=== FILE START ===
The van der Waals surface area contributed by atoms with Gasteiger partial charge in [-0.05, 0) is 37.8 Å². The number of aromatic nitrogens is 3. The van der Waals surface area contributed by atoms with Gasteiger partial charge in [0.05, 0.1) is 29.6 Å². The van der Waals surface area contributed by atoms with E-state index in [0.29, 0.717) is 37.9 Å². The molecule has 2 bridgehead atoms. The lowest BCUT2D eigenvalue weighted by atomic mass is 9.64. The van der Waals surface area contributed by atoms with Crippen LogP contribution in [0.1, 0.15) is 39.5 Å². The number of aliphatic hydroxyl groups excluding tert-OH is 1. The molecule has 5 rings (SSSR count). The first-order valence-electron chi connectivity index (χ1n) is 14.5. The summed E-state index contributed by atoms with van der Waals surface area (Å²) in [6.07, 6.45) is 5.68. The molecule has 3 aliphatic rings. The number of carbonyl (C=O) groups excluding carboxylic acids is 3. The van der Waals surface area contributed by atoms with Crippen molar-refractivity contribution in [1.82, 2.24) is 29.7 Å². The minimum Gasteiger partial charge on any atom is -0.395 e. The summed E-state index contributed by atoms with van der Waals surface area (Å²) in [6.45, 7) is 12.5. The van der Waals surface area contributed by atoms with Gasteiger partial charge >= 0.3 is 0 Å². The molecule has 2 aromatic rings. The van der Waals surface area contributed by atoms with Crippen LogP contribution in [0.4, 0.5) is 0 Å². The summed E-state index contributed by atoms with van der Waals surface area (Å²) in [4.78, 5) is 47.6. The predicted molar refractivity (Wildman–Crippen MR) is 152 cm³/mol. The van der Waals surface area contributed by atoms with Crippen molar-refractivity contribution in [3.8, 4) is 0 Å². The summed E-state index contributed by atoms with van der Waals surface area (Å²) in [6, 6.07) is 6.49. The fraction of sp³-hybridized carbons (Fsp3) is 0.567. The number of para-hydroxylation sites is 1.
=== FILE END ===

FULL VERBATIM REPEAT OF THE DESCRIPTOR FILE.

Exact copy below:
The van der Waals surface area contributed by atoms with Gasteiger partial charge in [-0.05, 0) is 37.8 Å². The number of aromatic nitrogens is 3. The van der Waals surface area contributed by atoms with Gasteiger partial charge in [0.05, 0.1) is 29.6 Å². The van der Waals surface area contributed by atoms with E-state index in [0.29, 0.717) is 37.9 Å². The molecule has 2 bridgehead atoms. The lowest BCUT2D eigenvalue weighted by atomic mass is 9.64. The van der Waals surface area contributed by atoms with Crippen LogP contribution in [0.1, 0.15) is 39.5 Å². The number of aliphatic hydroxyl groups excluding tert-OH is 1. The molecule has 5 rings (SSSR count). The first-order valence-electron chi connectivity index (χ1n) is 14.5. The summed E-state index contributed by atoms with van der Waals surface area (Å²) in [6.07, 6.45) is 5.68. The molecule has 3 aliphatic rings. The number of carbonyl (C=O) groups excluding carboxylic acids is 3. The van der Waals surface area contributed by atoms with Crippen molar-refractivity contribution in [1.82, 2.24) is 29.7 Å². The minimum Gasteiger partial charge on any atom is -0.395 e. The summed E-state index contributed by atoms with van der Waals surface area (Å²) in [6.45, 7) is 12.5. The van der Waals surface area contributed by atoms with Gasteiger partial charge >= 0.3 is 0 Å². The molecule has 2 aromatic rings. The van der Waals surface area contributed by atoms with Crippen LogP contribution in [0.4, 0.5) is 0 Å². The summed E-state index contributed by atoms with van der Waals surface area (Å²) in [4.78, 5) is 47.6. The predicted molar refractivity (Wildman–Crippen MR) is 152 cm³/mol. The van der Waals surface area contributed by atoms with Crippen molar-refractivity contribution in [3.8, 4) is 0 Å². The summed E-state index contributed by atoms with van der Waals surface area (Å²) in [6, 6.07) is 6.49. The fraction of sp³-hybridized carbons (Fsp3) is 0.567. The number of para-hydroxylation sites is 1.